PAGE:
A recent conversation with a former Deputy Director of Housing in San Francisco confirmed that less than 5 percent of existing residents ever return after an area that has been redeveloped into new high density, mixed use, “affordable” housing. He confided, “No one ever comes back. It’s a big problem that no one talks about.”
Part of the reason is that the new rents are always higher than before (except for the 10 percent of “in lieu” low income units), too high for the majority of former residents who were lower income. But it’s not just about income. The redeveloped area is also likely to be “gentrified” as the result of the public investment and ends up catering to high paid young professionals, not very low income Section 8 tenants who don’t shop at Whole Foods.
But more importantly, most former neighborhood residents have simply moved on and started a new life somewhere else. Why? Because they have no choice. They need a place to live and much of their employment is either temporary or low paying service work, so they need to find another job quickly. After all, they can’t just go live in their Lake Tahoe condo for two years while they wait.
Perhaps the six figure salaries and generous pension benefits for ABAG and MTC executives, many of whom enjoy that kind of lifestyle, has clouded their understanding of all this.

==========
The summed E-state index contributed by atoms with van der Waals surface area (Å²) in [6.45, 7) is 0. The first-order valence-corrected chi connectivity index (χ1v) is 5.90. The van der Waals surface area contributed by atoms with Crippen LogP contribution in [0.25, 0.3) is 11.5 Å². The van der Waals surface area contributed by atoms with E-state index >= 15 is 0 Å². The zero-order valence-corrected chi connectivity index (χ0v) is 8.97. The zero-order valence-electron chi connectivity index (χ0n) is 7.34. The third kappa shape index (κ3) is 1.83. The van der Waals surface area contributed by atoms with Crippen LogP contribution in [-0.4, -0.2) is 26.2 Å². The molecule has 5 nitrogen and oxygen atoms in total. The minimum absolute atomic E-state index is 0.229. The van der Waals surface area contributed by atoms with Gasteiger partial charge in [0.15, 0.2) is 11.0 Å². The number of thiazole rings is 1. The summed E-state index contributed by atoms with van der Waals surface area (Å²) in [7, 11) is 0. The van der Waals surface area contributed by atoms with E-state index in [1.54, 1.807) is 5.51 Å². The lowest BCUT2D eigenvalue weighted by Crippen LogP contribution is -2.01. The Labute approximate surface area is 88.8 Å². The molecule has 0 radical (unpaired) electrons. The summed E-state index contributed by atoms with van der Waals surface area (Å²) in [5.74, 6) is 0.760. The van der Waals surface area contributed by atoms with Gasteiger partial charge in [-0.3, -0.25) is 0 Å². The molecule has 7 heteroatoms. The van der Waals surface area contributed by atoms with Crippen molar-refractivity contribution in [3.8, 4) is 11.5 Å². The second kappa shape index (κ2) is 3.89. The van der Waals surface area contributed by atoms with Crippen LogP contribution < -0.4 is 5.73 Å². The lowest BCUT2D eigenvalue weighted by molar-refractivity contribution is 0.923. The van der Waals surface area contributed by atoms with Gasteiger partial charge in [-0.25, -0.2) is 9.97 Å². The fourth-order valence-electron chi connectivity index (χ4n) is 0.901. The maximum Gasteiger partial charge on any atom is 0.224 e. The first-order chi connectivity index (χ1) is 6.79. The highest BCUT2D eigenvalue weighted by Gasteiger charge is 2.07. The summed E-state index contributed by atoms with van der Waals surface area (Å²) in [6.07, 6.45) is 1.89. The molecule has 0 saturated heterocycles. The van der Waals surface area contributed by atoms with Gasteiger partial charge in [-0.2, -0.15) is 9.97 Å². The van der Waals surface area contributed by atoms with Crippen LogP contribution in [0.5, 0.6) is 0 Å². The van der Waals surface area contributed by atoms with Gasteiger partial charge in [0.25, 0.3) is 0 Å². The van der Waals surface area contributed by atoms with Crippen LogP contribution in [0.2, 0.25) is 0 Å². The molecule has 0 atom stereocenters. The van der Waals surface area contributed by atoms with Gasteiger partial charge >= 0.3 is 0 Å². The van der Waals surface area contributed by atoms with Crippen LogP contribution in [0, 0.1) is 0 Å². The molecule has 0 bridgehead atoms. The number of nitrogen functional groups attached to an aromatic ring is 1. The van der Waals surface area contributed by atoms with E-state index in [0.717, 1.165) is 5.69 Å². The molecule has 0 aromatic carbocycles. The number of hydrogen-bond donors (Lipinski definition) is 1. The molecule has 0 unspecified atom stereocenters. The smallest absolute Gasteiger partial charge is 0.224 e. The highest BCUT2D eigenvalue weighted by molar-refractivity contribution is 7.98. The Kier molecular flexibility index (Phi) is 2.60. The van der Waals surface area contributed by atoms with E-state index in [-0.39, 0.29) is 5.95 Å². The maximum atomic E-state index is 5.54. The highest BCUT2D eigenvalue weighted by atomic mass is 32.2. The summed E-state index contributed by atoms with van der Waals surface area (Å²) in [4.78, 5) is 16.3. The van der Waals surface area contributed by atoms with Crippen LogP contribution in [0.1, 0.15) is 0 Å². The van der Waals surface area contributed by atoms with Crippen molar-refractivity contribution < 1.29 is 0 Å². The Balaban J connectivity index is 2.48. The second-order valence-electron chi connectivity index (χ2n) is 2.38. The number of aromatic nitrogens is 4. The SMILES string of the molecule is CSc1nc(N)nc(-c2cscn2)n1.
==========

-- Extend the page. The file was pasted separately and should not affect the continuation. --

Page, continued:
Unintended Consequences of Smart Growth and TOD[Transit-Oriented Development]
Like an old time, snake oil elixir, Smart Growth (TOD) has been promoted as the tonic for everything that ails us. Proponents claim it will result in less pollution, walkable communities, and construction of affordable housing. But Smart Growth has never lived up to those claims.
A field report entitled Transit-Oriented Development and Communities of Color, (2011) by Gen Fujioka of the Planners Network, a progressive planning organization, shows that case study after case study reveals a very different picture.
Although Smart Growth advocacy has certainly produced some shiny new market rate developments in urban and ex-urban areas around the country, aside from adding more shopping and dining choices, none of the lofty social equity goals have resulted.
In every instance he studied Fujioka found that Smart Growth resulted in the wholesale displacement of low income residents (predominantly people of color) and an increase in overall housing costs for everyone. The new high density housing mostly serves middle class and upper middle class tenants. And even those units that are truly affordable number only a small fraction of what was there before.
Some of Fujioka’s findings are as follows...
2. San Francisco, Mission District